Don't be fooled by that hang-dog expression; the Basset Hound is a merry soul and fun-loving friend.


In the late 1700s, French commoners needed a hunting hound that was slow enough to follow on foot since they didn't have horses. Crosses with Bloodhounds were made much later to increase size.

Bassets came to America in the late 1800s, but it was its appearance in 1928 on the cover of Time magazine that brought it to the public's attention. They've since become favorites as mascots and cartoon characters.

The name "Basset" comes from the French "bas" meaning low thing or dwarf, and was first used for any dwarf dog.

Bassets are fairly low energy dogs, but they still enjoy playing with people and toys. Don't be fooled by their short stature; they are big dogs and they need tough toys.


The Basset Hound is a big dog with short legs. This means that in many ways, they must be treated as other big dogs are treated. For example, they should eat large breed puppy food. Feeding a diet formulated for large breed puppies during the first year of life will help decrease the possibility of hip dysplasia, and probably elbow dysplasia. These diets allow the puppy to grow more slowly, while still achieving the same adult size–just a little later. Joint supplements, such as glucosamine chondroitin, are also vital for protecting joint health throughout life.

Be careful to keep your adult Basset Hound at a lean weight. Too much weight stresses the joints and back, and can worsen arthritic changes. You may need to feed a low-calorie food. When dieting a dog, you must make sure he gets enough vitamins. We suggest supplementing with a good multi-vitamin, probiotics and, if the coat is dry, a fatty-acid supplement.

Basset Hounds can develop bloat or gastric torsion, a condition in which the gases accumulate in the stomach and can't escape. The stomach may then twist, totally cutting off any ability for anything to leave the stomach. The dog's stomach enlarges as gases continue to accumulate, and the dog is restless and tries unsuccessfully to vomit. This is an extreme emergency that needs immediate veterinary attention to save the dog. Nobody knows exactly how to prevent it, but many veterinarians advocate feeding an anti-gas pill with every meal. It also helps to cut that Basset gas.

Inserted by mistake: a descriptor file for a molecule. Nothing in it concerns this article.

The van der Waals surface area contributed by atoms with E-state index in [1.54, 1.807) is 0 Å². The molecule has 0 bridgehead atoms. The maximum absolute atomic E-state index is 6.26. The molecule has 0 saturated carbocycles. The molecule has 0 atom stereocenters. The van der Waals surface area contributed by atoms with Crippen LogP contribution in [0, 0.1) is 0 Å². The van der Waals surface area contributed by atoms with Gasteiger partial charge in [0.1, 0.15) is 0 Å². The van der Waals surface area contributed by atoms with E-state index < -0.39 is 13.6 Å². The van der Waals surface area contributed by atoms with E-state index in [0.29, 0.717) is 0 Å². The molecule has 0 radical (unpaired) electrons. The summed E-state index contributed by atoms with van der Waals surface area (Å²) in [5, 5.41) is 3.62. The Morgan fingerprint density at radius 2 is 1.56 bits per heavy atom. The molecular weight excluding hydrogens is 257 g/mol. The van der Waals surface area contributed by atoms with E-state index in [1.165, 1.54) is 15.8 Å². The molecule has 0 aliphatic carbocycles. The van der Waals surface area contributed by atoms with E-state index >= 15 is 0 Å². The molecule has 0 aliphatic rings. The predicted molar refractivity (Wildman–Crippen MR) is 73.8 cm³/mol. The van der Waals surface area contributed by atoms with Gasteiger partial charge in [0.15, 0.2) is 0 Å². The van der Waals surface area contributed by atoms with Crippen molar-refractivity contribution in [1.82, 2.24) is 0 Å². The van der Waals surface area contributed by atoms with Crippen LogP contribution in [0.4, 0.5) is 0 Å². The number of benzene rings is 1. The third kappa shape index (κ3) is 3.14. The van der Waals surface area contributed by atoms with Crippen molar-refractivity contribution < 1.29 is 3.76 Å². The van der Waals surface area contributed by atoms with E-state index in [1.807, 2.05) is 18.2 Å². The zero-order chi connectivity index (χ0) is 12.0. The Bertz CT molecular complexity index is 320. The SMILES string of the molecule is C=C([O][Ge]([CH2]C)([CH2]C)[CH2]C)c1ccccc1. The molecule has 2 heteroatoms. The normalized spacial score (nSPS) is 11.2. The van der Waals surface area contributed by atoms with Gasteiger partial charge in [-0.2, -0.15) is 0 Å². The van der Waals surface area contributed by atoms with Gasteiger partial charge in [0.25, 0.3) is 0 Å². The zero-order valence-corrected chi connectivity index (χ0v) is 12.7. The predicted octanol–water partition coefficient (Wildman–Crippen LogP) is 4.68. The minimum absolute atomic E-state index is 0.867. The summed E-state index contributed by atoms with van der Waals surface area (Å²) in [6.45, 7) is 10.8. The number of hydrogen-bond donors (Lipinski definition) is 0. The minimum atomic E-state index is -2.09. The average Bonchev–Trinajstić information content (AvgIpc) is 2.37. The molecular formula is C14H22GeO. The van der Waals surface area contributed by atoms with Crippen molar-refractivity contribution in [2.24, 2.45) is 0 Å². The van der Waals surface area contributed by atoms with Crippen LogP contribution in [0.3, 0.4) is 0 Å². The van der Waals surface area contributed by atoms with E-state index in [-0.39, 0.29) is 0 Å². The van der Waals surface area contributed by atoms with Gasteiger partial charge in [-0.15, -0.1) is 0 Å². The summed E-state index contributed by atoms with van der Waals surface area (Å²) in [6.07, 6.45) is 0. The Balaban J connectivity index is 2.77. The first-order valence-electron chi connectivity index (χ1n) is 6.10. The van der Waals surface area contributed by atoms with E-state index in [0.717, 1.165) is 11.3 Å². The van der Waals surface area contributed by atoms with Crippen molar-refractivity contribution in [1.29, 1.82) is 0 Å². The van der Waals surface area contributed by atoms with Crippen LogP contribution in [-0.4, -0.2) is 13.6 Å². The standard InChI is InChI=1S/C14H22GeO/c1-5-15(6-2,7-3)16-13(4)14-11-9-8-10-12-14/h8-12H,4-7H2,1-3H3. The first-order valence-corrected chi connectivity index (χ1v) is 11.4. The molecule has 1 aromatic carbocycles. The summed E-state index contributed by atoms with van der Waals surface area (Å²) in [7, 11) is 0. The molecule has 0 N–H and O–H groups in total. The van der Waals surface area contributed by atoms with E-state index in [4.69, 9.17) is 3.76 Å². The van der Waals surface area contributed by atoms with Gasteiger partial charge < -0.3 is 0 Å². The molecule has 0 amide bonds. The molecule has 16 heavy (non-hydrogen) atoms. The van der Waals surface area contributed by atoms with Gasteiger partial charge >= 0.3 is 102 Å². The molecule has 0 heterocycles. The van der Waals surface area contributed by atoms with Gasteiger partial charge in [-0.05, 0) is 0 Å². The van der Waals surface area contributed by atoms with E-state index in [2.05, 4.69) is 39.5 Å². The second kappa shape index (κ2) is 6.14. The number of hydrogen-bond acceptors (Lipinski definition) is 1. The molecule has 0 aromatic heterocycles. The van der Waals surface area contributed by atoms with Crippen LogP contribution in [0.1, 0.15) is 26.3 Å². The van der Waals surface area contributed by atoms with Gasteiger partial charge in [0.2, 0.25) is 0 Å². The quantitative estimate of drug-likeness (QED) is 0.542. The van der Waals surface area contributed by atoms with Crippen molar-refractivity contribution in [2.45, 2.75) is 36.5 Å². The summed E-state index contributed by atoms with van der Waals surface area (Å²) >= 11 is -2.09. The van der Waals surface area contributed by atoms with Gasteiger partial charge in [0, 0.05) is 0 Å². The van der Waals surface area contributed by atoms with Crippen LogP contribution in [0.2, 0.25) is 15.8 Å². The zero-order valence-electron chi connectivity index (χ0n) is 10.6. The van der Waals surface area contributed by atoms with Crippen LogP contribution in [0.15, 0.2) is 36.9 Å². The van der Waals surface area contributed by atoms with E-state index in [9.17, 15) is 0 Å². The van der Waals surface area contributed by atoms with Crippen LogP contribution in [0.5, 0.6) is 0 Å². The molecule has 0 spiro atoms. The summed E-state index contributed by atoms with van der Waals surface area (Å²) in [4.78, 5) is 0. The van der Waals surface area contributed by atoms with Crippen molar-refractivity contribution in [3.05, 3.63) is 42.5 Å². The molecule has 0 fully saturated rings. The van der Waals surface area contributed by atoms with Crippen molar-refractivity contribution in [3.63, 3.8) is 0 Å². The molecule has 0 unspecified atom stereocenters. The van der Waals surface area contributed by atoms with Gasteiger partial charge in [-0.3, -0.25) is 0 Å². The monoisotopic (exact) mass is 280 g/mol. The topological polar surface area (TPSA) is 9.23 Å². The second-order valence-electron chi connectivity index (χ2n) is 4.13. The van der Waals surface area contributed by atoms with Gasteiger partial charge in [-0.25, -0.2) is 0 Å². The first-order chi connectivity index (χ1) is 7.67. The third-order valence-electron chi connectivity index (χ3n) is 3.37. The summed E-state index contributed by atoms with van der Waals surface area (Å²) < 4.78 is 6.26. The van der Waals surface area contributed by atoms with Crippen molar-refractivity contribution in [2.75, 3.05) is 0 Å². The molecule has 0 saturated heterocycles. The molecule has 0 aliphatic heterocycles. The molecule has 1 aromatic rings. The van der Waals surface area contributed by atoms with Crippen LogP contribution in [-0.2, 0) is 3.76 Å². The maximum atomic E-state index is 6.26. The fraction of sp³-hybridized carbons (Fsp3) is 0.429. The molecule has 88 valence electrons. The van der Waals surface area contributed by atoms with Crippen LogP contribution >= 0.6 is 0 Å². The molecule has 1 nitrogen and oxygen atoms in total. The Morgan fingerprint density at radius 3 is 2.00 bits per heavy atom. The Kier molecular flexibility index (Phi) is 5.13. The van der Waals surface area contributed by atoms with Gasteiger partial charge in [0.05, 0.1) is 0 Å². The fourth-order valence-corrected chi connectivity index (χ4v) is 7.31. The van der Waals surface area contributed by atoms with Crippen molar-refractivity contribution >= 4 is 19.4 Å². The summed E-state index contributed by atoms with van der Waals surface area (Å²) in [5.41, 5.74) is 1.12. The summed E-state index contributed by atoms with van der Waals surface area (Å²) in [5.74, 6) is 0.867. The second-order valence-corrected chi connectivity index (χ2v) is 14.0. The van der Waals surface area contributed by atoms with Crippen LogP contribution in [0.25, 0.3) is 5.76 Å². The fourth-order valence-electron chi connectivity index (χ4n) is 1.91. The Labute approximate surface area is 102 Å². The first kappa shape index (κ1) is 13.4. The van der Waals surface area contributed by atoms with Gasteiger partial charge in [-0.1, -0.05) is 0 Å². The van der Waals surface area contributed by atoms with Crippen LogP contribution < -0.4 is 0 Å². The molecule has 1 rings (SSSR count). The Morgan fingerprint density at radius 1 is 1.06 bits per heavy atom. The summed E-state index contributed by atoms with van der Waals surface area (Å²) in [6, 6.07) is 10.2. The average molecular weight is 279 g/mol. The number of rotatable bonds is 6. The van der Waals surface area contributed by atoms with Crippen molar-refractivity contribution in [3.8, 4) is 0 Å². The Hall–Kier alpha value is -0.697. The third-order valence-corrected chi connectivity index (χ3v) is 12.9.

Wrinkles must be kept clean and dry. Otherwise the dark, moist warm environment they offer is an ideal place for bacteria and yeast to grow. Use a soft cloth to clean and dry the facial wrinkles daily.

Drool can make your Basset Hound have a stronger doggy odor than you'd prefer. A deodorizing shampoo, applied especially in the throat area, can help fix this. Actually, we find a deodorizing shampoo is best for all-over when it comes to Bassets. Their low stationing tends to get them dirty easily.

Some Bassets are prone to ear problems. Apply an ear cleanser any time the ears start to accumulate dark secretions. Some ear wax is healthy; a lot is not. If you must apply ear medication, use the ear cleanser first to remove thick secretions that would block the medication from reaching the surface of the canal. If your dog's ears are painful, don't put any cleansers or medications in the ear until first seeing your veterinarian, as the ear drum could be ruptured.

The Basset Hound's drooping eyelids can cause the eyes to dry out. Placing eye drops in them several times a day can soothe and moisturize them.

Brush the teeth daily.

Clip the nails every two weeks or so using a heavy-duty dog nail clipper.

Basset Hounds tend to be affected by age-related physical changes, such as arthritis, at an early age. Besides any intervention recommended by your veterinarian, a soft cushion to lie on and glucosamine chondroitin supplements added to the diet can help soothe aching joints, and keep him as young in body as he is in mind.